Will these new changes affect how rich results are displayed?
Content in structured data that is eligible for display as a rich result will not be affected by any of these new settings.

Site owners already have control over content displayed in rich results by what they choose to include include in the structured data itself.

How will these changes affect featured snippets?
Featured snippets depend on the availability of preview content. So if you limit the preview content too heavily it may no longer be eligible to be displayed as a featured snippet, although it could still be displayed as a regular snippet.

The minimum number of characters required for a featured snippet varies by language, which is why Google cannot provide an exact max-snippets length to ensure eligibility.

Can site owners experiment with snippet length?
Site owners can absolutely adjust these settings at any time. For example – if you specify a max-snippet length and later decide you’d rather display a longer snippet in search results, you can simply change the HTML attribute.

Google notes that these new methods of configuring search snippet previews will operate the same as other results displayed globally. If the settings are changed, then your new preferences will be displayed in search results the next time Google recrawls the page.

Google will 100% follow these settings
These new settings will not be treated as hints or suggestions. Google will fully abide by the site owners preferences as specified in the robots meta tags and/or HTML attribute.

No difference between desktop and mobile settings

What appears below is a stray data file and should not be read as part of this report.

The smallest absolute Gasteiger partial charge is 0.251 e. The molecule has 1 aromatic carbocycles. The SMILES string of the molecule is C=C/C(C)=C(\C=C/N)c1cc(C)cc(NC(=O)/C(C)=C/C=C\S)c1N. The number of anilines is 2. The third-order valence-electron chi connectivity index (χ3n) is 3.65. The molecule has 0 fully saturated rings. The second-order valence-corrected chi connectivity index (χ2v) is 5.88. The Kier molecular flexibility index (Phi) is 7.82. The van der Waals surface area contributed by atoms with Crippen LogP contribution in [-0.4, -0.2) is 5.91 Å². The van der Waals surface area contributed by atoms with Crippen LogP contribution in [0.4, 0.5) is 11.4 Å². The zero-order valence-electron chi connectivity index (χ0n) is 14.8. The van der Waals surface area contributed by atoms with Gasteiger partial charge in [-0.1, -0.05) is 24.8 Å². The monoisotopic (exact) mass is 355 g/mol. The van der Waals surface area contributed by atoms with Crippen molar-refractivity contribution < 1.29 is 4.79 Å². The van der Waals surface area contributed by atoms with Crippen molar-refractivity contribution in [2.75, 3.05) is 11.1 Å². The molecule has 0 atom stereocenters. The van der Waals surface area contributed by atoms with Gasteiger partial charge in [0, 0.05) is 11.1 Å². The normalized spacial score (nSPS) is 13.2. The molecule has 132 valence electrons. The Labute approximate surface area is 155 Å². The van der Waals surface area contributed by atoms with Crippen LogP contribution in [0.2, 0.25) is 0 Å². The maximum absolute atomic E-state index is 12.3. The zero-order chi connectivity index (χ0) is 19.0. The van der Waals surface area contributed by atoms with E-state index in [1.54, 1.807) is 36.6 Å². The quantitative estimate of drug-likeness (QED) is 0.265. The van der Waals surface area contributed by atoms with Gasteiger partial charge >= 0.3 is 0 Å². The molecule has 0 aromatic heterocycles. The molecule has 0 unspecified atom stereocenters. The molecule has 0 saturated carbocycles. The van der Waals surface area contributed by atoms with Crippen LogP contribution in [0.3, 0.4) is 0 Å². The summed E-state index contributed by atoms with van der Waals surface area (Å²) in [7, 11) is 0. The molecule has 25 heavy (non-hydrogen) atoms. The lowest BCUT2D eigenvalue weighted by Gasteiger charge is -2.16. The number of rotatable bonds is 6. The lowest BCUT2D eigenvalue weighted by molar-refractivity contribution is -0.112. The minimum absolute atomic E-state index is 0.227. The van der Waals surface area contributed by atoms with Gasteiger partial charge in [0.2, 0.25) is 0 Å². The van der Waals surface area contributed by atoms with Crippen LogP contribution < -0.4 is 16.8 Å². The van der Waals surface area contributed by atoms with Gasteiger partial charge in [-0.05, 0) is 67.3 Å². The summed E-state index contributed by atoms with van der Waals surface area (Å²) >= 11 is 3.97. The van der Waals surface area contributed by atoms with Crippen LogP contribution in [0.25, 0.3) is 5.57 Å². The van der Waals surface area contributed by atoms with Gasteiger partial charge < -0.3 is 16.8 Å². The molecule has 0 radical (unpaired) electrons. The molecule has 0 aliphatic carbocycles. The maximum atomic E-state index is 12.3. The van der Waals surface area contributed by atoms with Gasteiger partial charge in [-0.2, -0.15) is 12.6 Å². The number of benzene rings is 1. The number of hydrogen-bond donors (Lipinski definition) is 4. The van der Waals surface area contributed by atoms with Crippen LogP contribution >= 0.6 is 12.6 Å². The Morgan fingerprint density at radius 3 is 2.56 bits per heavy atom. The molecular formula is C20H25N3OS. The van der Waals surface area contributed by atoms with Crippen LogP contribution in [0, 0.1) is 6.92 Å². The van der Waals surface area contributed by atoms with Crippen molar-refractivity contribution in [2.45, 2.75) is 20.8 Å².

Preview preferences will be applied to both mobile and desktop search results. If a site has separate mobile and desktop versions then the same markup should be used on both.

Some last notes

These options are available to site owners now, but the changes will not be reflected in search results until mid-to-late October at the earliest.

For more information, see Google’s developer documentation on meta tags.

NEWS

Google December Product Reviews Update Affects More Than English Language Sites? via @sejournal, @martinibuster

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Google’s Product Reviews update was announced to be rolling out to the English language. No mention was made as to if or when it would roll out to other languages. Mueller answered a question as to whether it is rolling out to other languages.

Google December 2021 Product Reviews Update

On December 1, 2021, Google announced on Twitter that a Product Review update would be rolling out that would focus on English language web pages.

The focus of the update was for improving the quality of reviews shown in Google search, specifically targeting review sites.

A Googler tweeted a description of the kinds of sites that would be targeted for demotion in the search rankings:

“Mainly relevant to sites that post articles reviewing products.

Think of sites like “best TVs under $200″.com.

Goal is to improve the quality and usefulness of reviews we show users.”

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Google also published a blog post with more guidance on the product review update that introduced two new best practices that Google’s algorithm would be looking for.

The first best practice was a requirement of evidence that a product was actually handled and reviewed.